It's been three years since the late Brooklyn District Attorney Ken Thompson promised to effectively decriminalize low-level marijuana offenses, but the Brooklyn DA's office continues to prosecute the vast majority of individuals caught with a small amount of pot, according to a new analysis from WNYC.
Using data from the state’s Division of Criminal Justice Services, the station found that roughly 82 percent of marijuana possession arrests were prosecuted in 2016, compared to 90 percent in 2014. While the borough's DA has repeatedly claimed that cases involving less than 25 gram of marijuana would be dismissed prior to arraignment, four out of five of those cases are still ending up in court.
Those who work in the Brooklyn court system said they were not the least bit surprised by the findings.
"Over the past couple years we've been seeing what feels like the same volume of cases coming through and the same racial breakdown—the vast majority being blacks and Latinos," said Scott Hechinger, senior staff attorney at Brooklyn Defender Services, which represents about half the people arrested in Brooklyn.
When Thompson first instituted the policy, he called it a "reasonable response to the thousands of low-level marijuana arrests that weigh down the criminal justice system, require significant resources that could be redirected to more serious crimes and take an unnecessary toll on offenders." While he was widely praised by progressives across the country, both data and anecdotal evidence suggest the policy has a ways to go.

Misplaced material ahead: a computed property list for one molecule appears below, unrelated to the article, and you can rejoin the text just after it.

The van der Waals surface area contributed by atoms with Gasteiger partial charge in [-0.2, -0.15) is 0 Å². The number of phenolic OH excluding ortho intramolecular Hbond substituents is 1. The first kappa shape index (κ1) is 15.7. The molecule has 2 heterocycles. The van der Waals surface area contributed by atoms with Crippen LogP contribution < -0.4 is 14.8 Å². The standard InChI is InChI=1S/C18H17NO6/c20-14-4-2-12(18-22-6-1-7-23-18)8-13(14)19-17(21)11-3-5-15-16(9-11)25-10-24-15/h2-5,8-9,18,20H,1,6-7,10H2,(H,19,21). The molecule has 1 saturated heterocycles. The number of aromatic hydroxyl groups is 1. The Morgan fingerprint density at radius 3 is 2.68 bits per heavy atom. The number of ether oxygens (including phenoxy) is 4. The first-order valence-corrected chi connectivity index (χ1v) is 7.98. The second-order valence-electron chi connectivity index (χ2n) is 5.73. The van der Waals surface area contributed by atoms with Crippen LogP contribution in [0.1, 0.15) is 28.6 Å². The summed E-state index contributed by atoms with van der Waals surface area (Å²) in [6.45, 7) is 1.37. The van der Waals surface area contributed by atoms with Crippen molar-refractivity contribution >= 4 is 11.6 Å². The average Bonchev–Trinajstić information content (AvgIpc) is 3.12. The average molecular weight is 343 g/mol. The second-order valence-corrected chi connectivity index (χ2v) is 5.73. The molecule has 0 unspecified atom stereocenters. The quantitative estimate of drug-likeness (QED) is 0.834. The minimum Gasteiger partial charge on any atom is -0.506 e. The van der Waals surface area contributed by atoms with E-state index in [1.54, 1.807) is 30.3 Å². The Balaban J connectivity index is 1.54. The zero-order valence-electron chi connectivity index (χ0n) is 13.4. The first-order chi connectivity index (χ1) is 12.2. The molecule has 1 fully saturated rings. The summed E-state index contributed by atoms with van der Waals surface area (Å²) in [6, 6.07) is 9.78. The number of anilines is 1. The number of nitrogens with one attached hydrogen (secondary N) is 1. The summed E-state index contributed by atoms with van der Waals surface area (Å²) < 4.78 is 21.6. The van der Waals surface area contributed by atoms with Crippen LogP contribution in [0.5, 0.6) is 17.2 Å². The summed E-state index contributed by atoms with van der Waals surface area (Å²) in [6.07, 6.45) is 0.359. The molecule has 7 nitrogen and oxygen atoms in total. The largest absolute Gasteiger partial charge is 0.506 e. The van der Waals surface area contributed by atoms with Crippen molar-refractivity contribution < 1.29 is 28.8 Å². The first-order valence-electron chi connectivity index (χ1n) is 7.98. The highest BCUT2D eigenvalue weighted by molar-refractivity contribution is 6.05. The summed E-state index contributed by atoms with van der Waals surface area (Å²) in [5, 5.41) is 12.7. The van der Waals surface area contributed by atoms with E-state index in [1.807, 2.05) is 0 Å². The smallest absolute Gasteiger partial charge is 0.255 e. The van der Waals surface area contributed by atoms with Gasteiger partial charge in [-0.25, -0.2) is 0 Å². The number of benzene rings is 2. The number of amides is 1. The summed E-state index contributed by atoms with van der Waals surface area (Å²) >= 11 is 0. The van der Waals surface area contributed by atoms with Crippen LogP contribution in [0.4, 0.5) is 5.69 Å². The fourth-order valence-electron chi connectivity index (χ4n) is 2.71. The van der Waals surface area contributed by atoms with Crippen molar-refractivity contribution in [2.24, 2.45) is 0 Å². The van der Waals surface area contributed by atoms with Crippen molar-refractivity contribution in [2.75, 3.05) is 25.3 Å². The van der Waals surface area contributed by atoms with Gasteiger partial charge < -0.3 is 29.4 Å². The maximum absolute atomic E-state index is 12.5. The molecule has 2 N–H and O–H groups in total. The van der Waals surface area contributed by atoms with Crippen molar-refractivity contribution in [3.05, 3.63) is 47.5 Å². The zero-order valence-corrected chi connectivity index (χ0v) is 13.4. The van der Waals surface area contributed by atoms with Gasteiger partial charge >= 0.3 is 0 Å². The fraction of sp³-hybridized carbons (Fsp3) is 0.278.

"As public defenders, we're used to hearing progressive proclamations from up high and starkly different realities on the ground," Hechinger told Gothamist. "Prosecutors have the ability through charging power to send a concrete message, but in 82 percent of cases they're still not doing that."
In many cases, the DA's office will dismiss the case soon after making a charge, leaving the defendant with an Adjournment in Contemplation of Dismissal [ACD], and a warning to stay out of trouble for six months to a year. But marijuana users still face repercussions when their case is dismissed, Hechinger noted. Students may have trouble retaining a scholarship with an open criminal court case, and surcharges can hurt people's credit scores.
The most serious consequences are faced by undocumented immigrants and those with green cards, as anyone prosecuted by a district attorney is required to submit their fingerprints, which are then passed along to federal authorities. So a low level marijuana offender whose case is ultimately dismissed may still face deportation over a supposedly decriminalized offense.
"The simple act of prosecuting alone allows immigrants to be on ICE's radar," said Hechinger. "There are all of these unintended consequences that come from a simple act of prosecution—why not just decline to prosecute?"
The Brooklyn District Attorney's Office did not respond to our request for comment.